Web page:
A very Personal Seasons Greeting

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A very Personal Seasons Greeting

Post by MuchachoNL » Fri Dec 24, 2010 9:38 am

'Twas the night before Christmas and all through the house
Not a creature was stirring, not even a mouse.
Muchacho was thinking, pondering even, and wondering too
For what Christmas greeting to send, what should he do?
Should he ask for adresses, to send them with regular mail?
But he soon realized it was to no avail.
Because most people he knew were living abroad,
So sending Mr. Postman was not a good thought.
An e-card perhaps, wouldn't that be cool?
So he searched and he searched in that wicked cesspool.
A cesspool I said, you heard it quite right,
because there's just too many: it would take him all night.
Countless of cards with animals, people, kids and trees
But none of them came even close to appease.
For the messages were not personal, the images too plain
So searching for an e-card appeared to be in vain.
A personal message, that's what he should make
So he started rhyming and he'd need a picture to take.
While playing on his iPhone he found a nice App,
Photofunia it was called and from there it was made in a snap.
He saw the render, took a picture of himself
The app did the rest: truely Santa's little helper-elf.
A quick run through Photoshop for fine-tuning a while
And done was Muchacho, you should've seen him smile.
So with no further ado I present this 'card' with delight.
Merry Christmas to all, and to all a good night!

Freudian Slip: When you say one thing, but mean your mother... err... another.

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Re: A very Personal Seasons Greeting

Post by Don Alexander » Sat Dec 25, 2010 10:24 am


:ymhug: :ymhug: :ymhug: :ymhug: :ymhug: :ymhug:

Sure got a chuckle out of that, Muchacho - great work! :-bd
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Re: A very Personal Seasons Greeting

Post by Azrael » Sat Dec 25, 2010 11:44 am

Indeed I hope everyone has a Merry Christmas. :ymhug: :ymparty:
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Re: A very Personal Seasons Greeting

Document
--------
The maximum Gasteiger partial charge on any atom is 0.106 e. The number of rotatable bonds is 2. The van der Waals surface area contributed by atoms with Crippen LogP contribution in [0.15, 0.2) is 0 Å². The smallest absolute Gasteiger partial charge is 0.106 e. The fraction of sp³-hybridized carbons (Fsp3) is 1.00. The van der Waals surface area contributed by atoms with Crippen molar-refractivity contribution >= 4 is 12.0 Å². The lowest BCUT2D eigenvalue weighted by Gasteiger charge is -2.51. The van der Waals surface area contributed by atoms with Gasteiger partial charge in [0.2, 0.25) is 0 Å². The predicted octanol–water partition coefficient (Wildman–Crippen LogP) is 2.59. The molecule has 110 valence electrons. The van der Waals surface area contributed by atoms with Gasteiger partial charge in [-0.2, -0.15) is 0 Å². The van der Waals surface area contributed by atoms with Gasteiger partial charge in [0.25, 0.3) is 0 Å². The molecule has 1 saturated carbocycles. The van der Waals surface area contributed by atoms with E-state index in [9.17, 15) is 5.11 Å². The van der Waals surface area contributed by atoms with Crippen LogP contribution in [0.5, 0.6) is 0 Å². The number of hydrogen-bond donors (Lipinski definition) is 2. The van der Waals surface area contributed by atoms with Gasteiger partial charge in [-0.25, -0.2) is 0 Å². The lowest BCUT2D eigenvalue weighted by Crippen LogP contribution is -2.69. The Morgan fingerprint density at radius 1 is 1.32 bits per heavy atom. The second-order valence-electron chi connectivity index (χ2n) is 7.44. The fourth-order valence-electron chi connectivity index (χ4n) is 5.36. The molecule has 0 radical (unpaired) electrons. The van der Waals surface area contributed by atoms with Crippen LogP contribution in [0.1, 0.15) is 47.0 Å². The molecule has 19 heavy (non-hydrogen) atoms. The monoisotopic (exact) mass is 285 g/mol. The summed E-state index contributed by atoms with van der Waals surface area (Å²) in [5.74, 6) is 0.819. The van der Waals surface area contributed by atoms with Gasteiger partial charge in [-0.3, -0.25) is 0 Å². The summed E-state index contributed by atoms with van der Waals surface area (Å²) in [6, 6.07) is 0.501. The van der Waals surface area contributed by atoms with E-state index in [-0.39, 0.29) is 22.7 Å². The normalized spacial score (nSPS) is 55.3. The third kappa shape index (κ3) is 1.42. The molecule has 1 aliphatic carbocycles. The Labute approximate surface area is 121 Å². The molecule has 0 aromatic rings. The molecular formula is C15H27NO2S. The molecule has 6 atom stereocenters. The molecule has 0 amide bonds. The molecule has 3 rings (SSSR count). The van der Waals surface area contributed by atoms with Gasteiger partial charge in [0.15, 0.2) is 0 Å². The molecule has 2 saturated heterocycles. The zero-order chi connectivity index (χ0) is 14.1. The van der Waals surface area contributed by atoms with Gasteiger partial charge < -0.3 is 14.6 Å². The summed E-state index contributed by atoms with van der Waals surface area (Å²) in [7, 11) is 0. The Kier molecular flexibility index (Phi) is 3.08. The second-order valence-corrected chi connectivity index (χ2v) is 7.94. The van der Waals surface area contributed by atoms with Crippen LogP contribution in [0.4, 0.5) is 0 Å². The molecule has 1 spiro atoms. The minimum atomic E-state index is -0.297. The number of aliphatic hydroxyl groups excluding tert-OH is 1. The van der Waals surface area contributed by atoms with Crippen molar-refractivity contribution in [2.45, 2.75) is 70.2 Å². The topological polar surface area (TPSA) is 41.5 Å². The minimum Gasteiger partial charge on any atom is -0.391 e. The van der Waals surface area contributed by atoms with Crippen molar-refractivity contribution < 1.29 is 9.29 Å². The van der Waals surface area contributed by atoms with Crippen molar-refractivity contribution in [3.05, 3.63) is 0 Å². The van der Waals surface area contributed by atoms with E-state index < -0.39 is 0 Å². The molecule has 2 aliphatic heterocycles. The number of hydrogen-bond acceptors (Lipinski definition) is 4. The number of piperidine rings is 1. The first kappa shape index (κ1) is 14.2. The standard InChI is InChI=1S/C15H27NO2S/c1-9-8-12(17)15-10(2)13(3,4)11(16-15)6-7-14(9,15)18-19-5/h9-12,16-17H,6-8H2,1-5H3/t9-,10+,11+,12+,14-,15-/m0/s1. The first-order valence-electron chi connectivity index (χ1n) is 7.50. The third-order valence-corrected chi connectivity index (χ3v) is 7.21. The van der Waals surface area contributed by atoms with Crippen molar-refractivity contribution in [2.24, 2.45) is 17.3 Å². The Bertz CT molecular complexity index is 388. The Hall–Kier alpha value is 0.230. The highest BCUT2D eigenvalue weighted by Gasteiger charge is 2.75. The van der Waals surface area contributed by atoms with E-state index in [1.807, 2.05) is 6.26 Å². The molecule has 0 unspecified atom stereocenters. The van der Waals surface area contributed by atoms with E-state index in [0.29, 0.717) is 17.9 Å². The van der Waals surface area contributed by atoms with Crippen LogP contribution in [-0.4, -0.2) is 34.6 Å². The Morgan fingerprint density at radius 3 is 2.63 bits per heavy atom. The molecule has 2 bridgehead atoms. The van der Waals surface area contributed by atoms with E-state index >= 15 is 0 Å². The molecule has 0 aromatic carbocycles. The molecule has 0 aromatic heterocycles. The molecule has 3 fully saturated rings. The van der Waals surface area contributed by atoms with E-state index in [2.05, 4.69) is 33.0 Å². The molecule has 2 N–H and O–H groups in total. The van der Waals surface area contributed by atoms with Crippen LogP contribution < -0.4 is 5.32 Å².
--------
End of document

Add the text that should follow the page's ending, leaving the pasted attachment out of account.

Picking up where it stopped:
Post by sanzo » Sat Dec 25, 2010 7:14 pm

Hey, what about a Festivus for the rest of us? :p

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Re: A very Personal Seasons Greeting

Post by BlairFan » Sat Dec 25, 2010 7:23 pm

Thanks Muchacho NL, and Merry Xmas and Happy New Year to you too! (Sinter Klaas rules!)

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Re: A very Personal Seasons Greeting

Post by GothPoet » Sat Dec 25, 2010 8:04 pm

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Re: A very Personal Seasons Greeting

Post by Paul » Sat Dec 25, 2010 8:15 pm

Merry Christmas, Happy Holiday or however you choose to celebrate the season. :)

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Re: A very Personal Seasons Greeting

Post by MuchachoNL » Sun Dec 26, 2010 11:55 am

BlairFan wrote:Thanks Muchacho NL, and Merry Xmas and Happy New Year to you too! (Sinter Klaas rules!)
Thanks, Remind me to tell you somewhere later that Sinter Klaas and Santa Clause are not the same...

Well, actually they are, but somewhere along the line we Dutchies forgot that our Colonials introduced Sinterklaas to America and we adopted Santa Clause as Kerstman right next to (the same) Sinterklaas....
Ok, I started it, so I better finish it now. No point in telling you half a story.

Sinterklaas is a holiday that involves a Saint and his helpers, called Black Petes (Zwarte Pieten)
You can see by his outfit that it has a VERY religious touch to it.

On december 5th Sinterklaas (Saint Nicholas) comes to check if you've been naughty or nice, and leaves a gift through the chimney for those who have been good.